The California Court of Appeals recently provided clarity as to whether parties are entitled to contractually agree to a shorter statute of repose period. In Brisbane v. Webcor, Plaintiff and Appellant Brisbane Lodging, L.P. recently appealed summary judgment granted in favor of Defendant Webcor Builders, Inc. and Webcor Builders (“Webcor”) in a construction defect case. In 1999, Brisbane contracted with Webcor to design and construct the Sierra Pointe Radisson Hotel. The parties were represented by counsel and engaged in extensive contract negotiations. Specifically, the parties negotiated the commencement of the statutory limitations period for work completed prior to substantial completion of the project. The parties ultimately agreed to abrogate the statutory 10-year limitations period in California (pursuant to Cal. Code Civ. Proc. §337.15) and agreed to a 4-year limitations period.
The Radisson construction was completed in July of 2000. In early 2005, a kitchen sewer line broke and caused waste to leak under the hotel. Webcor investigated the loss and determined that Therma, the plumbing contractor, caused the loss. Therma completed the necessary repairs by July 2005. However, in 2007, Brisbane notified Webcor and Therma of additional damages caused by incorrect installation of the plumbing during the original construction. Webcor notified Brisbane that Webcor and Therma considered the issues resolved. Brisbane disagreed and filed suit against Webcor in 2008. However, pursuant to paragraph 18.104.22.168 in the original contract, the latest date upon which Brisbane could have commenced suit against Webcor was July 31, 2004, four years after the completion of the project.
The trial court granted summary judgment finding that the parties’ contract clearly and unambiguously abrogated the delayed discovery rule and the statutory 10-year limitation, making Plaintiff’s complaint, filed more than four years after the agreed-upon accrual date, untimely. The Appellate Court affirmed the judgment in favor of Webcor concluding that by tying the running of the statute of limitations to a specific date, the parties negotiated to “avoid the uncertainty of the discovery rule for the security of knowing the date beyond which they could no longer be exposed to potential liability.” Accordingly, the Court concluded that sophisticated parties should be allowed to “strike their own bargains and knowingly and voluntarily contract in a manner in which certain risks are eliminated and, concomitantly, rights are relinquished.”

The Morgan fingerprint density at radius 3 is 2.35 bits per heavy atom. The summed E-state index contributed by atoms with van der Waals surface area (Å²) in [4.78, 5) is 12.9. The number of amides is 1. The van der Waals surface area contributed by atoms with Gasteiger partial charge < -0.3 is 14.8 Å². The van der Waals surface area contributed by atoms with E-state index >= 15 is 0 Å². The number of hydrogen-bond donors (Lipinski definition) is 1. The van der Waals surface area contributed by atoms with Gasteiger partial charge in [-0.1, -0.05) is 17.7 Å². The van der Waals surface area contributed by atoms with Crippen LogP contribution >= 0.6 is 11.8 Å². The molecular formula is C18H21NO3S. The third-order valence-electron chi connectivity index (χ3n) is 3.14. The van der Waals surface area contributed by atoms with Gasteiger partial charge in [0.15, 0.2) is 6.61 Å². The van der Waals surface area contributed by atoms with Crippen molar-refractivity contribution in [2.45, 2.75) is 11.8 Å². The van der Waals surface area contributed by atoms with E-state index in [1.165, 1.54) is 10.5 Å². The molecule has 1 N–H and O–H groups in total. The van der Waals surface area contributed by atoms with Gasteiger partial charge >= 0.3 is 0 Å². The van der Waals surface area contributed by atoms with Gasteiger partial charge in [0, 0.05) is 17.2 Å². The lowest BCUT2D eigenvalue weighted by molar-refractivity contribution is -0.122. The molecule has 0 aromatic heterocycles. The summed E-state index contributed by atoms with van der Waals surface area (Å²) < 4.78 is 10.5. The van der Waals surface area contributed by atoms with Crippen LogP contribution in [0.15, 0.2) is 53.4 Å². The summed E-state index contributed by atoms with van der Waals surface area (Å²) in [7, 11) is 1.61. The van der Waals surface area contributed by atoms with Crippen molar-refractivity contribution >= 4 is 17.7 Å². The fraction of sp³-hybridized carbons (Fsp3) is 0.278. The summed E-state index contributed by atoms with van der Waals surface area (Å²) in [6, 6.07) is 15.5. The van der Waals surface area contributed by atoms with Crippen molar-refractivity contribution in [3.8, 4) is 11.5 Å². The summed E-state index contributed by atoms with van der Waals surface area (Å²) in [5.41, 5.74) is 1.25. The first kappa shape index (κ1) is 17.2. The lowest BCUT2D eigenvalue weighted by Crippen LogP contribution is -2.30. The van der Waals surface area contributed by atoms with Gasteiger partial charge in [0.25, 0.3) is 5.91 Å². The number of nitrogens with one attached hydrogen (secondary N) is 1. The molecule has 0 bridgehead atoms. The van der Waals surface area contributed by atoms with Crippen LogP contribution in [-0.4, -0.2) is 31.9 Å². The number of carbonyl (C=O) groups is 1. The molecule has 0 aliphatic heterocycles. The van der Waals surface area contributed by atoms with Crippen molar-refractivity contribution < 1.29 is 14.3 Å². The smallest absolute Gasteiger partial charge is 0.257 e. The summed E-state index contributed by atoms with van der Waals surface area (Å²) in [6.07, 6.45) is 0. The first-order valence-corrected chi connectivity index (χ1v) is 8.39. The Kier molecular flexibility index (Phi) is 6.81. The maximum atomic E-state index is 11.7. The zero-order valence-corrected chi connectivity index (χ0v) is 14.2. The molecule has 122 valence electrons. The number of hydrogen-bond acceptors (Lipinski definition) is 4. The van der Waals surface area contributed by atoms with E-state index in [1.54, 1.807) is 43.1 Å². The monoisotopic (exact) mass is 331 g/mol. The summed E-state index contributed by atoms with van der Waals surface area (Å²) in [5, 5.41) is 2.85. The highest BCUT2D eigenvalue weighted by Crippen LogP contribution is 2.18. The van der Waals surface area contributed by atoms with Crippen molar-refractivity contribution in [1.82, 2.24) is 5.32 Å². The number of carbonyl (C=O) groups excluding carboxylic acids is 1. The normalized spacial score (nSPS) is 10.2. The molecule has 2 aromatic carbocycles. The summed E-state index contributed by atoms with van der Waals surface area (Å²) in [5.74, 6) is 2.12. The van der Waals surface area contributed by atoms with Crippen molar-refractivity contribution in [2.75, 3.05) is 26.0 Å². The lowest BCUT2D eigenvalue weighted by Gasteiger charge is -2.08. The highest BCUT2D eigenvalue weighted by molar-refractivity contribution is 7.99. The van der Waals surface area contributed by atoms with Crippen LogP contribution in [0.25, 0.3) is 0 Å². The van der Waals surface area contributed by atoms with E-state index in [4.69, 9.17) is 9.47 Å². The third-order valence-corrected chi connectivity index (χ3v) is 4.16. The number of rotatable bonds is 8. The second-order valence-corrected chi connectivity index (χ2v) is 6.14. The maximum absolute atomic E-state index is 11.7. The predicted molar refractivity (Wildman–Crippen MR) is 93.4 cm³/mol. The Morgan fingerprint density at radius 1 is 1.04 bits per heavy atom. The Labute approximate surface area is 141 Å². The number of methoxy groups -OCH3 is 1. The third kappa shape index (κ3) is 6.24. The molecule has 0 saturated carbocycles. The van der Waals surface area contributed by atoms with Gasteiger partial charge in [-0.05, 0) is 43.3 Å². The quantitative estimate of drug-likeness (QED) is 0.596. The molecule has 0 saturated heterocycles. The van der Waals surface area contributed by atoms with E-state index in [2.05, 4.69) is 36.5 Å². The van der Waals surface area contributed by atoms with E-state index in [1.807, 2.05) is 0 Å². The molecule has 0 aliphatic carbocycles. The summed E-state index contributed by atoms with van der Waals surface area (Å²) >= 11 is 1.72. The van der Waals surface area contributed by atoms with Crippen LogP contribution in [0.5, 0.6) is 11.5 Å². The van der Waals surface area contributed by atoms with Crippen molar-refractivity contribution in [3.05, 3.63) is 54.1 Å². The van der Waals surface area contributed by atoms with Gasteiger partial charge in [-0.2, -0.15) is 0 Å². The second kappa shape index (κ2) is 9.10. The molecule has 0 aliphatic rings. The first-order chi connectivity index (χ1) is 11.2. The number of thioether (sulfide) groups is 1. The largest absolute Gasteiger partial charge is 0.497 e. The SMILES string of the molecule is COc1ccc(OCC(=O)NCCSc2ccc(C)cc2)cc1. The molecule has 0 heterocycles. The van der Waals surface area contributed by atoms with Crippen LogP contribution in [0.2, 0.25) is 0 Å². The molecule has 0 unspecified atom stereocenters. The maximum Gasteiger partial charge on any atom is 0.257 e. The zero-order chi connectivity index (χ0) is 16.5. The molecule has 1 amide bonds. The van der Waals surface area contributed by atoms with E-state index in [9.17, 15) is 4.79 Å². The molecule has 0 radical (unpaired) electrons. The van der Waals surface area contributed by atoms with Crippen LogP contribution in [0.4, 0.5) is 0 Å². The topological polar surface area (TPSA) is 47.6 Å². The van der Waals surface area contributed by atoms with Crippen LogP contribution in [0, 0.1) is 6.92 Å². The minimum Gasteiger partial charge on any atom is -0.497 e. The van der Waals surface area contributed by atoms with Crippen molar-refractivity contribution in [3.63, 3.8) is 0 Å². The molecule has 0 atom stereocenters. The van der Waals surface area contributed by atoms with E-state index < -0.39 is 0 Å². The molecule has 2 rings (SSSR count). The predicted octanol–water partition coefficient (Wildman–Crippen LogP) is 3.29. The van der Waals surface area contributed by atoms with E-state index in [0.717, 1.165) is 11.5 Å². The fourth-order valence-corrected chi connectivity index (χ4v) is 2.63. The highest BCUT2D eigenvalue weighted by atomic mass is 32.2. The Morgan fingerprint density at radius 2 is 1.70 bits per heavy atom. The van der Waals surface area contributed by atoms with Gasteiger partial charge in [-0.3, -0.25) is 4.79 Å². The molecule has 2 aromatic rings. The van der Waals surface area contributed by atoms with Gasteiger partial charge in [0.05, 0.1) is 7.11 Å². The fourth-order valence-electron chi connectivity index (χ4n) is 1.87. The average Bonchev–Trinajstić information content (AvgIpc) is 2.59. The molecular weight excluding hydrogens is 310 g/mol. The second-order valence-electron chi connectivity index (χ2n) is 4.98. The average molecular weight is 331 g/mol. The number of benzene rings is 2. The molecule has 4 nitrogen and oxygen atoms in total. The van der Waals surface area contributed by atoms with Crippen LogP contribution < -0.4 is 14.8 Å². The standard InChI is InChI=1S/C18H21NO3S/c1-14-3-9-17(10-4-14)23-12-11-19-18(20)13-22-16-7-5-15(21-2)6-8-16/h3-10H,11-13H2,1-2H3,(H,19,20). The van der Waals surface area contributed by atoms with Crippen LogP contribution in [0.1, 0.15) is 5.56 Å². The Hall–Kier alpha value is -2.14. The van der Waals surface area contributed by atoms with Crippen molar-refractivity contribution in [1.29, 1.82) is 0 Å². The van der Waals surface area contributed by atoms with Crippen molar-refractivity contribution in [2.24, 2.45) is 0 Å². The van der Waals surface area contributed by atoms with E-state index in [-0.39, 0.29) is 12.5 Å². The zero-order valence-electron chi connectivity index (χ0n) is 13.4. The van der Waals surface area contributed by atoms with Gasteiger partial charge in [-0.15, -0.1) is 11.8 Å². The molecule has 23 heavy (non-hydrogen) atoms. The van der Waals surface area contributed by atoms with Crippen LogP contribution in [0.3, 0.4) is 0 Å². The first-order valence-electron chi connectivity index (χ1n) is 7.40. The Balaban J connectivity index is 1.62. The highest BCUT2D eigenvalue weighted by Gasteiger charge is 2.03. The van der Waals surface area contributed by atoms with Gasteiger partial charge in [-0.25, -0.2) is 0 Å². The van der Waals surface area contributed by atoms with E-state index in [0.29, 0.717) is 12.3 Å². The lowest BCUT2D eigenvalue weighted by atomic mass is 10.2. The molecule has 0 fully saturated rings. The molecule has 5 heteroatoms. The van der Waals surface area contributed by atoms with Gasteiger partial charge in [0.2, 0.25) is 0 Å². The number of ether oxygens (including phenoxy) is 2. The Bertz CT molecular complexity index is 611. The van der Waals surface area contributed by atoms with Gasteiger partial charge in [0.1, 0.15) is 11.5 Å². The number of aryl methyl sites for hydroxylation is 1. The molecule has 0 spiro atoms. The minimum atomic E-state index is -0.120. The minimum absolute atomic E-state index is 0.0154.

Provisions such as paragraph 22.214.171.124 are becoming more prevalent and enforceable through the AIA, particularly in commercial real-estate. The Appellate Court noted that court rulings from Maryland, Kentucky, New York and Wisconsin all recognized the enforceability of contract provisions modifying the delayed discovery rule. While the delayed discovery rules in California and other states were adopted to protect the “blamelessly ignorant,” it was not intended to protected sophisticated parties and no law prevents them from waiving it by contract. Similar to the Brisbane case, the courts in these cases enforced the provisions when both parties had legal counsel and were engaged in sophisticated commercial construction at the time. The lesson to learn from the Brisbaine decision is that courts are increasingly enforcing construction contract provisions abrogating statutory longer limitations periods when “the parties are on equal footing and where there was considerable sophisticated give and take over the terms of the contract,” reasoning that those parties should be given “the ability to enjoy the freedom of contract and to structure risk shifting as they see fit without judicial intervention.” Therefore, when sophisticated parties are represented by counsel, engaged in larger commercial constructions, and specifically negotiate their business risks, they should be prepared to get what they bargained for.